The General Educational Development test allows those who did not graduate from high school to obtain equivalency certification that may help them get better jobs or enter college or technical schools. The exam covers reading, writing, math, social studies and science. Knowing what to expect on test day may increase your chances of success.

Check-In

You'll be required to check in at the testing center and prove your identity. To meet eligibility requirements, you must be at least 16 and not enrolled in high school. If you are a minor, complete the necessary permission forms and have your parents or guardians sign. Testers must present identification before testing, which may be a driver's license or state-issued ID, passport or military documentation that shows your name, address, birthdate, signature and photo. You will likely need to fill out several pages of information about yourself and your background before testing.

Computer

Most GED testing centers offer the exam on computer, and as of 2014, all testers will take the computer-based version. Using a computer for the test requires moving a mouse to click on a button for a multiple-choice question. Some questions allow users to open information windows and use the mouse to drag the smaller windows on the screen. You may need to use a scroll bar with some windows to view all the information. Math questions may include links that open windows with formulas or explanations of how to use your calculator for the problem. Some require keyboard typing.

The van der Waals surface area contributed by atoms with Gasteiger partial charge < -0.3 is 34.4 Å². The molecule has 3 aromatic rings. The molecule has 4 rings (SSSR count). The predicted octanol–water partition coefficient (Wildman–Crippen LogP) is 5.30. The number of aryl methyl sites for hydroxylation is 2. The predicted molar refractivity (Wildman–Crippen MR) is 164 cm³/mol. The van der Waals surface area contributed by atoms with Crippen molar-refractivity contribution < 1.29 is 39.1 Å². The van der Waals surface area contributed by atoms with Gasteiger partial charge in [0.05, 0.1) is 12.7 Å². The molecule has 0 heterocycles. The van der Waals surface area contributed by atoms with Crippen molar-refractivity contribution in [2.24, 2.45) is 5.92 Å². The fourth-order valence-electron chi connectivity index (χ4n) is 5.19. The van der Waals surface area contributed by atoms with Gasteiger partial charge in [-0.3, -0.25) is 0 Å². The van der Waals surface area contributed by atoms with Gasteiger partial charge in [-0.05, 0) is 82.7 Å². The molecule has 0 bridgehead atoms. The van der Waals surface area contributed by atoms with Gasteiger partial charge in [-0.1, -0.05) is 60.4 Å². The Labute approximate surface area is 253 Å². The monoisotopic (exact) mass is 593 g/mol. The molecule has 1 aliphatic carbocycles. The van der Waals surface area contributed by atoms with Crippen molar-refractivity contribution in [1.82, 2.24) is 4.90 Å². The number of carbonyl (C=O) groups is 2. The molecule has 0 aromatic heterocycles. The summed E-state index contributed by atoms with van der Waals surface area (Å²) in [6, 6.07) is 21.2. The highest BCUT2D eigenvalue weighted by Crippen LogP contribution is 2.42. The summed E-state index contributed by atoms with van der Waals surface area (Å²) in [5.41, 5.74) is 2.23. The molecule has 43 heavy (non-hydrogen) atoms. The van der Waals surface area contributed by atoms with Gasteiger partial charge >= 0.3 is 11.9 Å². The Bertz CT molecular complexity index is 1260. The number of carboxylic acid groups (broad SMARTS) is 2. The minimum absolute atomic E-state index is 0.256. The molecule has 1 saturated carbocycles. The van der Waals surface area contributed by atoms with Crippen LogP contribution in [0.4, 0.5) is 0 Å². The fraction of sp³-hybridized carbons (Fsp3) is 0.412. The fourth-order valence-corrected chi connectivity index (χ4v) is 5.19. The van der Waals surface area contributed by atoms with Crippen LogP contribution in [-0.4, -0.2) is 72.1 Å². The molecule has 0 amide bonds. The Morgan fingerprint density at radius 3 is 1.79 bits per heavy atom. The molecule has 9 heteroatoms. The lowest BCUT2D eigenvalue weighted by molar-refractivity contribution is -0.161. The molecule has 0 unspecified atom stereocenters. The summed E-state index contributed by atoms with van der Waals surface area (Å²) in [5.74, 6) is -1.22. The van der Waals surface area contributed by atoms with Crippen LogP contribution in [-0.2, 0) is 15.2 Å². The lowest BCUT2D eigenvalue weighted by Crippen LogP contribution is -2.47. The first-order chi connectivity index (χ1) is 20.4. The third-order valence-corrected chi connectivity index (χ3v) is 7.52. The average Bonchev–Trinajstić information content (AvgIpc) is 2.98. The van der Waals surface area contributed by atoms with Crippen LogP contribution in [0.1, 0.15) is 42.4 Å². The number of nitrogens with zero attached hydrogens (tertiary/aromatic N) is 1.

Testing

Each content area has its own time limit, adding up in total to about seven hours. Math, science and social sciences portions each require 90 minutes, and the language arts portion takes 2 1/2 hours. Centers do not typically allow testers to take breaks between sections within each content area, only short breaks -- think 10 minutes or so -- between content area exams. You cannot take scratch paper, pencils, music players or phones into the testing area.

Results

Do not expect to find out if you passed the GED right away. While the computerized version allows for fast scoring, GED guidelines prohibit administrators from giving scores of even parts of the exam to testers. You will receive official scores and transcripts in the mail, possibly in two to three weeks. You may retake portions of the exam if you did not pass them all the first time, testing only the sections you still need to complete.